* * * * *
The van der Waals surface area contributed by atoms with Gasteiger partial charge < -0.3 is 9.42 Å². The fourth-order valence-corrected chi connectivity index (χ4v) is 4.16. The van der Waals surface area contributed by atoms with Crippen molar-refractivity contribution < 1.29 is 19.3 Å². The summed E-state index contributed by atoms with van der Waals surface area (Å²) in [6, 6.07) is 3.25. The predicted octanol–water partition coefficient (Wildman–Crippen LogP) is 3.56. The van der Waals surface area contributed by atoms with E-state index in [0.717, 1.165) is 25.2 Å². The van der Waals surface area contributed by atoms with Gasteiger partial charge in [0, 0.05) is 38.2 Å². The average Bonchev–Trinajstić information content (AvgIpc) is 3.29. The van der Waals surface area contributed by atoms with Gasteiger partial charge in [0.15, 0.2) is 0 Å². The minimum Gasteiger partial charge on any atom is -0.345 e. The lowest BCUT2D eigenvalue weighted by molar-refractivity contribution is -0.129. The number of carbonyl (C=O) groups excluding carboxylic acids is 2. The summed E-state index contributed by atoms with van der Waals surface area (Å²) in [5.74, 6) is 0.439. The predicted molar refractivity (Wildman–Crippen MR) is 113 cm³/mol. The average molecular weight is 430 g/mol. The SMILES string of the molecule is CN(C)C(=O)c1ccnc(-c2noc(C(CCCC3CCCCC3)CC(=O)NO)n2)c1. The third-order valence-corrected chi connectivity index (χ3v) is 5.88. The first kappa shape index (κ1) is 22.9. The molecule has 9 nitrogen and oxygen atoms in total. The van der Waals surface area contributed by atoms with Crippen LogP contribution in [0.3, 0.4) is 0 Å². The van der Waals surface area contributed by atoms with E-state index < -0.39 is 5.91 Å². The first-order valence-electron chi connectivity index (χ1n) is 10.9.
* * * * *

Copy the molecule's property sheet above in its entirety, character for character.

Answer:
The van der Waals surface area contributed by atoms with Gasteiger partial charge < -0.3 is 9.42 Å². The fourth-order valence-corrected chi connectivity index (χ4v) is 4.16. The van der Waals surface area contributed by atoms with Crippen molar-refractivity contribution < 1.29 is 19.3 Å². The summed E-state index contributed by atoms with van der Waals surface area (Å²) in [6, 6.07) is 3.25. The predicted octanol–water partition coefficient (Wildman–Crippen LogP) is 3.56. The van der Waals surface area contributed by atoms with E-state index in [0.717, 1.165) is 25.2 Å². The van der Waals surface area contributed by atoms with Gasteiger partial charge in [0, 0.05) is 38.2 Å². The average Bonchev–Trinajstić information content (AvgIpc) is 3.29. The van der Waals surface area contributed by atoms with Gasteiger partial charge in [0.15, 0.2) is 0 Å². The minimum Gasteiger partial charge on any atom is -0.345 e. The lowest BCUT2D eigenvalue weighted by molar-refractivity contribution is -0.129. The number of carbonyl (C=O) groups excluding carboxylic acids is 2. The summed E-state index contributed by atoms with van der Waals surface area (Å²) in [5.74, 6) is 0.439. The predicted molar refractivity (Wildman–Crippen MR) is 113 cm³/mol. The average molecular weight is 430 g/mol. The SMILES string of the molecule is CN(C)C(=O)c1ccnc(-c2noc(C(CCCC3CCCCC3)CC(=O)NO)n2)c1. The third-order valence-corrected chi connectivity index (χ3v) is 5.88. The first kappa shape index (κ1) is 22.9. The molecule has 9 nitrogen and oxygen atoms in total. The van der Waals surface area contributed by atoms with Crippen LogP contribution in [0.3, 0.4) is 0 Å². The van der Waals surface area contributed by atoms with E-state index < -0.39 is 5.91 Å². The first-order valence-electron chi connectivity index (χ1n) is 10.9.